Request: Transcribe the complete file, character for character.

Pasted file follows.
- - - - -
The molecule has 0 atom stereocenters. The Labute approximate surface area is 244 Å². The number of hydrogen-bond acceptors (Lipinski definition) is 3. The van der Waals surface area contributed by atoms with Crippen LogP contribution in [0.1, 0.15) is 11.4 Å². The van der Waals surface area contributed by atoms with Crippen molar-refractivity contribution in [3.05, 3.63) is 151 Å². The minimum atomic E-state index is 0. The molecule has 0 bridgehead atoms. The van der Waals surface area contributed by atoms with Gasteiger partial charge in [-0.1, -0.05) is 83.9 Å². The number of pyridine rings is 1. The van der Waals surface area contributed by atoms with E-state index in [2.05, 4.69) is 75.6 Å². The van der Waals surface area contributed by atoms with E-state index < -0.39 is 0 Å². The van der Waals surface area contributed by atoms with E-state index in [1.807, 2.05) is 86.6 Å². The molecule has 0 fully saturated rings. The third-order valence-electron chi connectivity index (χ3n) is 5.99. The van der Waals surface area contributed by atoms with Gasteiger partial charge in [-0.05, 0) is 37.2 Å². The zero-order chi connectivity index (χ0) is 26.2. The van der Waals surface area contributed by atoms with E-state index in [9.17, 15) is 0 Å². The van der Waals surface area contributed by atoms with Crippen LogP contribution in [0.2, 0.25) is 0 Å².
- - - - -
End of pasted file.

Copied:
The molecule has 0 atom stereocenters. The Labute approximate surface area is 244 Å². The number of hydrogen-bond acceptors (Lipinski definition) is 3. The van der Waals surface area contributed by atoms with Crippen LogP contribution in [0.1, 0.15) is 11.4 Å². The van der Waals surface area contributed by atoms with Crippen molar-refractivity contribution in [3.05, 3.63) is 151 Å². The minimum atomic E-state index is 0. The molecule has 0 bridgehead atoms. The van der Waals surface area contributed by atoms with Gasteiger partial charge in [-0.1, -0.05) is 83.9 Å². The number of pyridine rings is 1. The van der Waals surface area contributed by atoms with E-state index in [2.05, 4.69) is 75.6 Å². The van der Waals surface area contributed by atoms with E-state index < -0.39 is 0 Å². The van der Waals surface area contributed by atoms with E-state index in [1.807, 2.05) is 86.6 Å². The molecule has 0 fully saturated rings. The third-order valence-electron chi connectivity index (χ3n) is 5.99. The van der Waals surface area contributed by atoms with Gasteiger partial charge in [-0.05, 0) is 37.2 Å². The zero-order chi connectivity index (χ0) is 26.2. The van der Waals surface area contributed by atoms with E-state index in [9.17, 15) is 0 Å². The van der Waals surface area contributed by atoms with Crippen LogP contribution in [0.2, 0.25) is 0 Å².